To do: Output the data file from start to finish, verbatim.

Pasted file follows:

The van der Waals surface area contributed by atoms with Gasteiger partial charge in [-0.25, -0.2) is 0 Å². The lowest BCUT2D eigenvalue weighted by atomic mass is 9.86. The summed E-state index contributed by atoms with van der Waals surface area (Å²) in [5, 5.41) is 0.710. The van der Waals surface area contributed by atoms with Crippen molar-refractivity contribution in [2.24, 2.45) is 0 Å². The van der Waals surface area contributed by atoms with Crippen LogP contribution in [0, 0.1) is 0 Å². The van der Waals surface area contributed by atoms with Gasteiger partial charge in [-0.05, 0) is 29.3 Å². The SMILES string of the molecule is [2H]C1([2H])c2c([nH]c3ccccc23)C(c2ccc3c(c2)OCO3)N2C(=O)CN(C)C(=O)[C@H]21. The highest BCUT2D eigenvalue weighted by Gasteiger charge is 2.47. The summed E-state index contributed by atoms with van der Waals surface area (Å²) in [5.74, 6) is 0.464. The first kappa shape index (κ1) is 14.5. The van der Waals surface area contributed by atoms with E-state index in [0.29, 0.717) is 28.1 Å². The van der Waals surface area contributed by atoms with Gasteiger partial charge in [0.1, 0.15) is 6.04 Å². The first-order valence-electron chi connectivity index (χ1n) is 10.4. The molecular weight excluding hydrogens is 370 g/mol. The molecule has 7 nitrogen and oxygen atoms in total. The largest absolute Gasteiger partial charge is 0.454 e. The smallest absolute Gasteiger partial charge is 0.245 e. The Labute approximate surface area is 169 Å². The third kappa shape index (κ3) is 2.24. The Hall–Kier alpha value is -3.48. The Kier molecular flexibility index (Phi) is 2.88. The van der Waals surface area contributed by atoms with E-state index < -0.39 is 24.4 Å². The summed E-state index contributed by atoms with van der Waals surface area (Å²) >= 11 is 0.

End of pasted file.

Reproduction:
The van der Waals surface area contributed by atoms with Gasteiger partial charge in [-0.25, -0.2) is 0 Å². The lowest BCUT2D eigenvalue weighted by atomic mass is 9.86. The summed E-state index contributed by atoms with van der Waals surface area (Å²) in [5, 5.41) is 0.710. The van der Waals surface area contributed by atoms with Crippen molar-refractivity contribution in [2.24, 2.45) is 0 Å². The van der Waals surface area contributed by atoms with Crippen LogP contribution in [0, 0.1) is 0 Å². The van der Waals surface area contributed by atoms with Gasteiger partial charge in [-0.05, 0) is 29.3 Å². The SMILES string of the molecule is [2H]C1([2H])c2c([nH]c3ccccc23)C(c2ccc3c(c2)OCO3)N2C(=O)CN(C)C(=O)[C@H]21. The highest BCUT2D eigenvalue weighted by Gasteiger charge is 2.47. The summed E-state index contributed by atoms with van der Waals surface area (Å²) in [5.74, 6) is 0.464. The first kappa shape index (κ1) is 14.5. The van der Waals surface area contributed by atoms with E-state index in [0.29, 0.717) is 28.1 Å². The van der Waals surface area contributed by atoms with Gasteiger partial charge in [0.1, 0.15) is 6.04 Å². The first-order valence-electron chi connectivity index (χ1n) is 10.4. The molecular weight excluding hydrogens is 370 g/mol. The molecule has 7 nitrogen and oxygen atoms in total. The largest absolute Gasteiger partial charge is 0.454 e. The smallest absolute Gasteiger partial charge is 0.245 e. The Labute approximate surface area is 169 Å². The third kappa shape index (κ3) is 2.24. The Hall–Kier alpha value is -3.48. The Kier molecular flexibility index (Phi) is 2.88. The van der Waals surface area contributed by atoms with E-state index < -0.39 is 24.4 Å². The summed E-state index contributed by atoms with van der Waals surface area (Å²) >= 11 is 0.